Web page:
En Lorain, Ohio, un curso Introductorio de Estudios Puertorriqueños… será ofrecido por el Lorain County Community College (LCCC) por primera vez en el estado. El curso multidisciplinario se centrará en las realidades raciales, históricas, lingüísticas, religiosas, sociales y culturales de la diáspora puertorriqueña. También tendrá un enfoque especial en la migración a Lorain. Los estudiantes también aprenderán sobre historia, cultura, literatura, sociedad contemporánea y política de Puerto Rico. En el Pioneer Valley, con una de las concentraciones más altas en la nación de puertorriqueños fuera de la isla, es difícil encontrar un curso Introductorio sobre Estudios Puertorriqueños en nuestras instituciones públicas de educación superior locales.
Publish your bilingual ad in El Sol Latino! Call us today at (413) 320-3826.
Portada / Front Page
El Sol Latino Devember 2019
U.S. Army Corps of Engineers allowed multimillion-dollar fraud in Puerto Rico’s power grid repair contracts SAN JUAN, PR | CENTRO DE PERIODISMO INVESTIGATIVO (CPI) | November 19, 2019 –
However, when evaluating the attendance sheets, only 58 appear as working that day. That’s a difference of 142 employees.
Two hundred employees were paid, but 58 showed up for work. Crane operators invoiced without having set foot on the island. An unqualified lineman earned almost $58,000 for a month-and-a-half of work, which is what a Puerto Rico Electric Power Authority (PREPA) lineman charges in a year and five months.
The same happened on Dec. 23, 2017, when 190 employees were reported to have worked, but only 46 employees appear in the review.
All of this happened in Puerto Rico under the U.S. Army Corps of Engineers’ watch. These are some of the irregularities revealed in an audit of the U.S. Department of Defense’s Office of the Inspector General on the repair and restoration of Puerto Rico’s power grid after Hurricane María and that could have added up to $50.1 million in federal funds. The audit of the U.S. Army Corps of Engineers (USACE) published Sept. 30, 2019 details how two of its districts — Hunstville and Jacksonville — failed to supervise and review the contracts, invoices and work performed by companies Fluor Enterprises and PowerSecure in Puerto Rico. These failures led to the U.S. Corps of Engineers paying $20.9 million to Fluor Enterprises and $29.2 million to PowerSecure.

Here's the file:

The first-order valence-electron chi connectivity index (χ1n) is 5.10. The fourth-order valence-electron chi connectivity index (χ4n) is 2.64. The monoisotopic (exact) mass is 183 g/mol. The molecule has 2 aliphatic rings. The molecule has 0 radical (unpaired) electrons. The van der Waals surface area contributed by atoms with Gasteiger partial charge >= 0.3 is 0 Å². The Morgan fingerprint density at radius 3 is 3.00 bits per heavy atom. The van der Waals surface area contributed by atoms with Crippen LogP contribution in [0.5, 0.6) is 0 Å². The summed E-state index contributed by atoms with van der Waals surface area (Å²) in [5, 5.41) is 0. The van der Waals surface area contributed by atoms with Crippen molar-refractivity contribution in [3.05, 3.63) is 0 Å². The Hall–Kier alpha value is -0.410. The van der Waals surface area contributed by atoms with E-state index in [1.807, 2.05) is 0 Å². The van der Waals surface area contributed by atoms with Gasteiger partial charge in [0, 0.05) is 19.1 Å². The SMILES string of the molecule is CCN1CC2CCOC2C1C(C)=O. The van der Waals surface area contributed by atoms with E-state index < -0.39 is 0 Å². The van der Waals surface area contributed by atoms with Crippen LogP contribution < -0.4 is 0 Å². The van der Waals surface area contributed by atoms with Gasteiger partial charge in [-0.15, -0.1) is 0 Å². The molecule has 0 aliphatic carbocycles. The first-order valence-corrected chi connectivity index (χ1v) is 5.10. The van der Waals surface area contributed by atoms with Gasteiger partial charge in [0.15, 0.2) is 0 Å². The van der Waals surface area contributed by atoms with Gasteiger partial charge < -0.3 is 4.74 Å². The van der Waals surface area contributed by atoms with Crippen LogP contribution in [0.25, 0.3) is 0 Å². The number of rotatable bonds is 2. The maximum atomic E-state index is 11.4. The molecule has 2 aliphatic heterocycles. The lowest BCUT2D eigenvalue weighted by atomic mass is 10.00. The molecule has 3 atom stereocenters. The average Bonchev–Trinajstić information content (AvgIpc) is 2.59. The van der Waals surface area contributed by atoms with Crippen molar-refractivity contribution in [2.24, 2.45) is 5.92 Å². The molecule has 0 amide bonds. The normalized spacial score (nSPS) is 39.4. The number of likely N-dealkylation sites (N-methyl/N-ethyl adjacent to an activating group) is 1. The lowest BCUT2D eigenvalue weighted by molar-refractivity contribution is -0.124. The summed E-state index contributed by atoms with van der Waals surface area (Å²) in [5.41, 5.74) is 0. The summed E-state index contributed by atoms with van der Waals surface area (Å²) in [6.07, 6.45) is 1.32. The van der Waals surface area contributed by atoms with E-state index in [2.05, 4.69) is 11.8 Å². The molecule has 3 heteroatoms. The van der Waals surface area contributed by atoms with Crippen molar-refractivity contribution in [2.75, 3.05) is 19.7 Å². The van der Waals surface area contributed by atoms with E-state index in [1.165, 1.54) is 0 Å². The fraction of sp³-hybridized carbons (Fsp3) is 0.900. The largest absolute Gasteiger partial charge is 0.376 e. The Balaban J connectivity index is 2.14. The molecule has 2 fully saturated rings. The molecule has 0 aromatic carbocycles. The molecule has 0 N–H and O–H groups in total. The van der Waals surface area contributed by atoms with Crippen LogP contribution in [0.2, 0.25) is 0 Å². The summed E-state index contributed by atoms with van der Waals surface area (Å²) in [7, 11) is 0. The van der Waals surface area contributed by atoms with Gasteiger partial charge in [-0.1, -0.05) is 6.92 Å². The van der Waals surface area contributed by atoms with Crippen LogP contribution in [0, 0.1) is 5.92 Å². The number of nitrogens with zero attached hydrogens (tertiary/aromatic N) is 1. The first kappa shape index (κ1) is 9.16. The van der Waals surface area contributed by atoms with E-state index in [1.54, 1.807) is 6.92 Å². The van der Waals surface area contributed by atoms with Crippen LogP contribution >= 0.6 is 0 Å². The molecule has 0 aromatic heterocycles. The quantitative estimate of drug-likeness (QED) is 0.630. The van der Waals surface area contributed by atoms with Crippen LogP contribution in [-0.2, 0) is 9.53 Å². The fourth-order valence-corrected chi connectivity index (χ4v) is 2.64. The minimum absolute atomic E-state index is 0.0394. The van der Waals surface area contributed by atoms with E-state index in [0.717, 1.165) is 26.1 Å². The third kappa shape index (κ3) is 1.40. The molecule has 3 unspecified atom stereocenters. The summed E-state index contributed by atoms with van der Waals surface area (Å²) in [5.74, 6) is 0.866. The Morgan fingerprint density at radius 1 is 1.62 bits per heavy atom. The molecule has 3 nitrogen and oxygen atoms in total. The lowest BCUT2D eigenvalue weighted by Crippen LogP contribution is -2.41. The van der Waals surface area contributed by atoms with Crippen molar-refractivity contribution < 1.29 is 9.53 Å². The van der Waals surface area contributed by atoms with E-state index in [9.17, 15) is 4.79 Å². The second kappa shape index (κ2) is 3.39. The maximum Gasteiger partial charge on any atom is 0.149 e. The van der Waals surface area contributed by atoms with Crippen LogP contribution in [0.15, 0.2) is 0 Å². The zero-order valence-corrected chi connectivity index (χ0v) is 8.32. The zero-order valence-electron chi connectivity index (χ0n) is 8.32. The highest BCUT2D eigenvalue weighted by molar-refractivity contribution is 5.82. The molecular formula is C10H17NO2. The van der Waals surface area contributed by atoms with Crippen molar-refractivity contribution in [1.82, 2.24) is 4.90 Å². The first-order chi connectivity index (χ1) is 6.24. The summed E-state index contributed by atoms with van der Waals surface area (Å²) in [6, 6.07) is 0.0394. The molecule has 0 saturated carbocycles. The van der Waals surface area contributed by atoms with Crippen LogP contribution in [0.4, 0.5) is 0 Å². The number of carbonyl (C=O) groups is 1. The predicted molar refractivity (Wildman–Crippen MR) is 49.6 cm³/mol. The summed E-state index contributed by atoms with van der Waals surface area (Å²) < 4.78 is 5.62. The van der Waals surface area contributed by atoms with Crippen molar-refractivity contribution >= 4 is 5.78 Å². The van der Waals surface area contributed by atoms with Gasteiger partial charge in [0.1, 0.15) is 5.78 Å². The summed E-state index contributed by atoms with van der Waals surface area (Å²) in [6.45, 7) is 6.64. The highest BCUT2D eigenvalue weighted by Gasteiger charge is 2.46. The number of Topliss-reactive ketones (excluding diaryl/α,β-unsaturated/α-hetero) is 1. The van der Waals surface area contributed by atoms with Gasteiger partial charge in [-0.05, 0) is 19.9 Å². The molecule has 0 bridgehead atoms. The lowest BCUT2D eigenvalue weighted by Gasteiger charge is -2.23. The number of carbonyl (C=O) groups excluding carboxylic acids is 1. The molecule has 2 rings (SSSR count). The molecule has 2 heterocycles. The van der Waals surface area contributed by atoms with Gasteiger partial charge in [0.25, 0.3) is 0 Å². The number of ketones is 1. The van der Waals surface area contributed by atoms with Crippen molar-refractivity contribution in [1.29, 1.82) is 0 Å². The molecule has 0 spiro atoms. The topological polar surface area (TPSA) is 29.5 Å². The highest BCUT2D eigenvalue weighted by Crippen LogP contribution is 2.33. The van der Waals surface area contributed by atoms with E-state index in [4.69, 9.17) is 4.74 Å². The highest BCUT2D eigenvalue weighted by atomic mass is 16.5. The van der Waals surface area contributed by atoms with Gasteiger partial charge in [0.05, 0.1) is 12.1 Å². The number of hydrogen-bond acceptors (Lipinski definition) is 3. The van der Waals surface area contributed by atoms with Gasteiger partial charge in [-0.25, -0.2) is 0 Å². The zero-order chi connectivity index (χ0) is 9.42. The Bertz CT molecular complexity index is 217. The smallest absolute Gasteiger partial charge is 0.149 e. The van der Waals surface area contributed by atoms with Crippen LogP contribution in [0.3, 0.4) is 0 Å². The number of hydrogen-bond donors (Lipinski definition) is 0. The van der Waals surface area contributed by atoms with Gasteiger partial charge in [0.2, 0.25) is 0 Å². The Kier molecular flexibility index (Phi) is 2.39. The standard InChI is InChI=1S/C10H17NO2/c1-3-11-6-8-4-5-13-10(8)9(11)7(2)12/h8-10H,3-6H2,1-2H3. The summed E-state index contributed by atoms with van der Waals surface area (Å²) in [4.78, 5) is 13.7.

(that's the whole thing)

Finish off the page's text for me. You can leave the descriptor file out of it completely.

In a second contract granted to Fluor Enterprises, it was found that only three of 520 timesheets were signed by the employees. It was also found that 218 timesheets were certified without the date showing when the approval occurred. According to the audit, which does not mention the imposition of penalties, the U.S. Corps of Engineers violated the Federal Acquisition Regulation that says that although service contracts do not provide tools to guarantee compliance standards, it is up to the agencies to properly monitor contractor performance to ensure the best use of public funds. The Administrative Contracting Officer said, to ensure compliance, USACE was able to rely on the worksheets of each company’s staff to corroborate the quality of the work performed. These sheets contain the daily reports, the name of the person in charge, the category of the team’s assignment, the hours worked, the equipment used, the location, and the work assigned. On March 8, 2018, USACE asked Fluor Enterprises to provide all individually signed worksheets. However, the company said because at that time they had finished all the repair work for which they were hired, those employees were no longer in Puerto Rico. Irregularities are also repeated with PowerSecure. On Dec. 21, 2017, they reported 311 employees, but USACE reports indicate there were 245.